• And don't forget to find the clearest enharmonic note spellings possible; notation software is notorious for occasionally making poor choices for you in this regard.

  • Proof-read everything, especially parts. It's amazing what you can miss if you don't go through every part, bar by bar, checking to make sure all dynamics and other score information are there.


Jessica Blenis said...

Heh....Good to see that my score went to good use! I got a lot of good stuff out of this particular blog entry, and learned some things about how to properly prepare a score before handing it in...What fun is life, though, if you don't make a bunch of mistakes along the way? Thanks for all the help!

NBus said...

As far as the formatting goes, does it matter if one page 3 systems and the following has a different amount? And when you say every entry after more then 1 bar of rest needs a dynamic marking is that completely nessecary? I ask because, in my piece when the clarinet is playing the solo line the tenor sax plays a background figure, then rests for one full bar, and then comes in with another background figure that is similar to the first, to me having an additional dynamic marking here seems redundant.

Oh, and do arco and pizz go above or below the staff? And when you have one of those and a dynamic which one is above the other?

Jill A. said...

I really appreciate this post as a good reminder of what should be included in the final scores of our compositions. I know it is very important to put in the details as you go, but when editing and trying to get your piece completed it is quite easy to forget something. Also, not everyone knows how to notate certain instructions on their scores.
Thanks for the all of the help and reinforcement!

Clark Ross said...

Neil, I only just saw your comment, so apologies for the delayed response... Briefly, 'pizz.' and 'arco' go above the staff, dynamics below. When an instrument comes in after a one-bar rest, and it continues in a similar way what was before the rest, a dynamic is probably not necessary, strictly speaking. But it is still a good idea.

It is not unusual in orchestral music to have pages with different numbers of systems, but it is less common in chamber music (but still possible, if one instrument is resting for a long time).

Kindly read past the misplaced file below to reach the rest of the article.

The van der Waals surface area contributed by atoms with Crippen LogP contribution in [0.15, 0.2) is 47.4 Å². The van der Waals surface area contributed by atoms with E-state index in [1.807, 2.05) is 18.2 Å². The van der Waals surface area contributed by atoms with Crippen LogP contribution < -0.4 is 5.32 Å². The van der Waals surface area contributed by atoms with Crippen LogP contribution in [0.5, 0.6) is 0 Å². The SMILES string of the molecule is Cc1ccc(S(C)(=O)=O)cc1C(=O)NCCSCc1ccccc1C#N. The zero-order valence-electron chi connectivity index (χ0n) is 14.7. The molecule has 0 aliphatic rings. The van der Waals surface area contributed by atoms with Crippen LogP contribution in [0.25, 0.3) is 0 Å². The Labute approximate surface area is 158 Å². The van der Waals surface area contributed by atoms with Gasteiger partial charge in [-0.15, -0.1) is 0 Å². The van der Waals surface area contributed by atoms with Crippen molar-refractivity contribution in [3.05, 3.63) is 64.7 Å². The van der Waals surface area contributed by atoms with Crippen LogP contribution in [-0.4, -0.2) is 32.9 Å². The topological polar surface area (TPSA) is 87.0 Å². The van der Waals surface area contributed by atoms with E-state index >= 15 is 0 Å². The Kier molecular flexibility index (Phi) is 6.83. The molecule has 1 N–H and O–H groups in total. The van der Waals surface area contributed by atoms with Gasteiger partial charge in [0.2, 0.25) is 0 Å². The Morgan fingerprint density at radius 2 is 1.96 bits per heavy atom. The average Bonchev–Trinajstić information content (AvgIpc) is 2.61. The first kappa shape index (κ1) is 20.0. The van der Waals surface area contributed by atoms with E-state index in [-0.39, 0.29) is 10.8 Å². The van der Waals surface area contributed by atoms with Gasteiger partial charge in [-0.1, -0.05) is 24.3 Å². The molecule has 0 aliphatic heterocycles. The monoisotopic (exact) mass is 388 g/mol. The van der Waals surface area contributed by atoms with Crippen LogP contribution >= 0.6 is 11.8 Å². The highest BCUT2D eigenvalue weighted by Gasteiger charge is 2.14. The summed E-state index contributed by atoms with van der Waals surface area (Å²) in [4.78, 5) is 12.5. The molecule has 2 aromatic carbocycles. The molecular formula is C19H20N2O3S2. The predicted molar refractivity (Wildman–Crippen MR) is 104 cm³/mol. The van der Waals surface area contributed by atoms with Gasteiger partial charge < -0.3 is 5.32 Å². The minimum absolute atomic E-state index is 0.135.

Melissa said...

mmmm, yes... proof reading. I always learn the hard way about proof reading. It really does help! And saves you a few dozen marks I would assume!
I have to remember that it is just like writing a paper. But writing a paper has been something I have been doing since high school, so proof reading is second nature to me now. I just need to remember that music is so much like writing. Its hard to see the similarities when you're new at it.

Thanks for the tips Dr. Ross!

Heidi said...

anyone have any idea how to switch instrumentation in the middle of a piece in the finale program? Me and my computer resourcefulness have completely failed at arriving at a solution for this problem. i've had to create two different staffs for "percussion" and "bells" even though it's the same player. Ptherwise does anyone know how you can change the name of the instrument on the side of the score?

saird.larocque said...

My scores always end up looking like a huge jumble. It is because of my whole written score vs. computer score dilemma. Do I have a weird looking, messy score? or Do I have a clean looking score that doesn't include everything I want?

James Bulgin said...

This is a very helpful and precise list of things to keep in mind when polishing up a score. I certainly found it helpful when going over mine (although I've doubtlessly overlooked stuff, nonetheless)

I found specifying bowings tricky, though. I think I just don't have enough experience with writing for the real thing or even hearing it played. After I read this post, I made a point to try to observe the bowing of other people's pieces as they were performed in class. Hopefully the ones I've notated in my own score are in reasonable positions.